By Harry McCracken | Wednesday, December 2, 2009 at 1:38 pm
At a press event in San Francisco this morning, Microsoft demonstrated recent, brand-new, and upcoming features it’s adding to its Bing search engine. The big news: The company is launching a beta of a major upgrade to Bing Maps. The beta is available here–and for the sake of comparison, here’s the existing version of Bing Maps, which remains the default.
From my experience so far, the new Bing Maps may be a true beta in the “we’re still working on making it work” sense: It sometimes performed very slowly, or conked out altogether. (Disclosure: I’m trying it on an EVDO connection, which probably doesn’t help.) The new version requires Microsoft’s SilverLight browser plug-in to work, which will be a source of controversy: There are folks who dislike plug-ins in general, and some who have a particular distaste for SilverLight. And since SilverLight is far from universal, there’s a good chance you’ll need to install it before you can test-drive the new Bing Maps.
It is, of course, inevitable that any discussion of Bing Maps will use Google Maps as a frame of reference. The new Bing Maps preserves some features that Google Maps doesn’t have, such as birds-eye aerial photography that shows cityscapes in perspective, not from above. It finally adds a counterpart to Google’s Street View street-level photography: Bing calls its version StreetSide, and it’s available for 100 U.S. metropolitan areas to start. (The interface is really similar to Google’s down to the use of a doppelganger of Google’s Pegman to help you navigate your way around.)
And it tries to surge ahead of Google Maps in some respects–my favorite of which is Map Apps, a series of optional map overlays provided by Microsoft and others. They include everything from maps of major world cities to offbeat roadside attractions.
Oh yeah, there’s also a Twitter Map app, which lets you view Tweets for a neighborhood you’re perusing–pretty nifty.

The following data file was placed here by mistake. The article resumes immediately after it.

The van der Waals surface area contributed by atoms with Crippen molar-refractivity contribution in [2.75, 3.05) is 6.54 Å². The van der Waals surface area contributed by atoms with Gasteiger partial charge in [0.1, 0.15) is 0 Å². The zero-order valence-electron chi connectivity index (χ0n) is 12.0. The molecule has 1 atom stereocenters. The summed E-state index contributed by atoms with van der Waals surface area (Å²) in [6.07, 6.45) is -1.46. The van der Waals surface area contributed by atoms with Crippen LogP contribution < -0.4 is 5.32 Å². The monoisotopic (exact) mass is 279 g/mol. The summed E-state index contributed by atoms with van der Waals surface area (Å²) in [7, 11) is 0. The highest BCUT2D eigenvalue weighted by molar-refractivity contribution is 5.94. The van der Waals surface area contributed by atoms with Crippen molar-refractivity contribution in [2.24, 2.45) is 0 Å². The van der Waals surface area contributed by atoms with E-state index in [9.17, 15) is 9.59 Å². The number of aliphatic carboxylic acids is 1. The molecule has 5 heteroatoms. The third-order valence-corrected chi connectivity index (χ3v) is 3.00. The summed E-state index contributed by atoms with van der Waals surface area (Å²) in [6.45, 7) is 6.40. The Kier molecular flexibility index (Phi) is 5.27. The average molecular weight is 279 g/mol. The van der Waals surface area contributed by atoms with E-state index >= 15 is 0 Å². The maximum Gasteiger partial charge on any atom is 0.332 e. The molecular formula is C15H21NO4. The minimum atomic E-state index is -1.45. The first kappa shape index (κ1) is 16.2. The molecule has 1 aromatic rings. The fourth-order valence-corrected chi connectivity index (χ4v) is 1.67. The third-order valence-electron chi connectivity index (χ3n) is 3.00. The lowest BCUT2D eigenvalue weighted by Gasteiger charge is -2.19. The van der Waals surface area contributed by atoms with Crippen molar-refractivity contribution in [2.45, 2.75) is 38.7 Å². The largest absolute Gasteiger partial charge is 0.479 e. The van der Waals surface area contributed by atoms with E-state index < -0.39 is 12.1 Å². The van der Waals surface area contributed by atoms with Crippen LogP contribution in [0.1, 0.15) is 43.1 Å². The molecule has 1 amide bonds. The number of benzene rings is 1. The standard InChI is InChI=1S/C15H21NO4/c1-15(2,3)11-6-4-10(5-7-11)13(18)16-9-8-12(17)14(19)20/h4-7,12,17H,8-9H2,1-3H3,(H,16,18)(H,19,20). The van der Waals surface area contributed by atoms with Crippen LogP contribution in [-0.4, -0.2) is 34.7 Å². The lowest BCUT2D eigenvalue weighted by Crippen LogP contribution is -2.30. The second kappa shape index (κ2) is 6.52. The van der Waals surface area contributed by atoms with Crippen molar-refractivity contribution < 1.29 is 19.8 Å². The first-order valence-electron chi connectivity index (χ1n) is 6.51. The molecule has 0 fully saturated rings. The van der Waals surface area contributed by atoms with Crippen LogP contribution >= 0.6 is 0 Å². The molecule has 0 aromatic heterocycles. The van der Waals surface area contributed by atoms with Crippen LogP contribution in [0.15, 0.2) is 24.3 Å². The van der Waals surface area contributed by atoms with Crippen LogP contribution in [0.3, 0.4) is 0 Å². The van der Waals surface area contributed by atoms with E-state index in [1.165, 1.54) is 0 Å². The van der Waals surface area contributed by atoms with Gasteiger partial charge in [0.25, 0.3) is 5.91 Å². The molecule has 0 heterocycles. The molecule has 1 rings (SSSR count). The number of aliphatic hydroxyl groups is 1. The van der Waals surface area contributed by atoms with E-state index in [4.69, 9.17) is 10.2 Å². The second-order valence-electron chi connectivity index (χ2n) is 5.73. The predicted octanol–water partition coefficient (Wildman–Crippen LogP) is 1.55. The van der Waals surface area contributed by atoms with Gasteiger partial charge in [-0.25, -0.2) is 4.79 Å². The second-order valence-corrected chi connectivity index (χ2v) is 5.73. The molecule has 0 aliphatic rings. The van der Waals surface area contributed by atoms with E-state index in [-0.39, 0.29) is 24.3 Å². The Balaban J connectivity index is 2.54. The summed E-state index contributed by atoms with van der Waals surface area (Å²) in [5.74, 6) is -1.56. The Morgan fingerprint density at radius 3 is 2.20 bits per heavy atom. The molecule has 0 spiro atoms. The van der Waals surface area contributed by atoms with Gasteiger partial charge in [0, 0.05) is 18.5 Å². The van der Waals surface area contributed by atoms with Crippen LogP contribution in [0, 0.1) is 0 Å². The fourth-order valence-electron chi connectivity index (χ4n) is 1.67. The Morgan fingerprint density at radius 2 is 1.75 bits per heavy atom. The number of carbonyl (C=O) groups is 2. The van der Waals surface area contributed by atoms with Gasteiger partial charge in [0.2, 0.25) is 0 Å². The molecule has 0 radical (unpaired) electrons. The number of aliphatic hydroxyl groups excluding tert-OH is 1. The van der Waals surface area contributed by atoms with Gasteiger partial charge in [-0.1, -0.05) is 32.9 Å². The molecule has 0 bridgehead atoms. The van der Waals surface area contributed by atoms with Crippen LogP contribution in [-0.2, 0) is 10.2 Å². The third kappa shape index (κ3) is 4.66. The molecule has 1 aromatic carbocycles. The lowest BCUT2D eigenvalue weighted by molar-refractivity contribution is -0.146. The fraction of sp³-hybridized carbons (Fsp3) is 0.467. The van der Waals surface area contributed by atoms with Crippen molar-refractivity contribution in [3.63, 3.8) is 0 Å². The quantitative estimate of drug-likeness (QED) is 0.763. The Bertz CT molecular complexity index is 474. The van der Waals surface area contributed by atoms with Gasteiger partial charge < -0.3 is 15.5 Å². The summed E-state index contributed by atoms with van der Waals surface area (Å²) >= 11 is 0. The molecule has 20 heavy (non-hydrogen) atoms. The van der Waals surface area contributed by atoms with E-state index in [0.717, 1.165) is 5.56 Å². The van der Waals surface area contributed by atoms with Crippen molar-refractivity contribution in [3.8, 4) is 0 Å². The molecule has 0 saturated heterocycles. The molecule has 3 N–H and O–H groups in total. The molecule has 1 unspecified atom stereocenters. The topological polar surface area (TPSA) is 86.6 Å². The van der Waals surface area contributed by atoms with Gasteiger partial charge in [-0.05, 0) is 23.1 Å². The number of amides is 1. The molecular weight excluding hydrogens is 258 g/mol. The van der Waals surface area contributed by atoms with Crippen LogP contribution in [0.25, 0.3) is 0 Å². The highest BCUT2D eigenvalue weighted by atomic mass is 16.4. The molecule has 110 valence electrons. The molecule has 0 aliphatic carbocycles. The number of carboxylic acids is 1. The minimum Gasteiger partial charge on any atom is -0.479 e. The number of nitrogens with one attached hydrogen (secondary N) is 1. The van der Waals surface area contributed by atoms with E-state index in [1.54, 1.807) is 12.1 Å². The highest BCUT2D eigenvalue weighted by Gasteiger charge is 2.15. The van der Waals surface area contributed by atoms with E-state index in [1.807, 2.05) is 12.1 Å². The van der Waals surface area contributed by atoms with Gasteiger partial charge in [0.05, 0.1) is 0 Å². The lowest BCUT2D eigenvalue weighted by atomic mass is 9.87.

The new Bing Maps also integrates Microsoft’s clever Photosynth 3D photocollage feature. But clumsily so, at least in my encounters: It devotes prime real estate to promoting Photosynths near your geographic searches, but doesn’t indicate what the Photosynth is of until you click on it. (When I did a search for San Francisco’s Fairmont Hotel, high atop Nob Hill, Bing Maps kept urging me to view a Photosynth which turned out to show Union Square.)
So is there any benefit from Bing Maps’ use of SilverLight, versus Google Maps, which depends on open-standard AJAX programming techniques and doesn’t require any browser plug-ins? Yes, at least a little: Bing’s maps zoom in and out more fluidly, and wandering around StreetSide views provides a more smoothly-rendered experience than Street View, which can get choppy. SilverLight also enables the Photosynth integration. I said in a Tweet that the new Bing Maps might be the first (non-Olympics-related) SilverLight app good enough to induce a lot of people to install SilverLight, but now I’m not so sure: I wanna see if the slow and erratic experience I’m getting is a temporary quirk or an ongoing issue. (And if you’re the type with a deep, instinctive dislike of plug-ins, I’m not sure that there’s anything in Bing Maps that’ll make a believer of you.)
In any event, I’m rooting for Microsoft to keep plugging away at Bing Maps in particular and Bing in general until the world sees them as serious rivals to Google’s offerings. With Yahoo’s planned exit from the search innovation wars, Bing is the closest thing that Google has to serious competition. Even if Google remains the leader, I’d love to see it running scared, at least a little bit.
If you check out the Bing Maps beta, let us know what you think.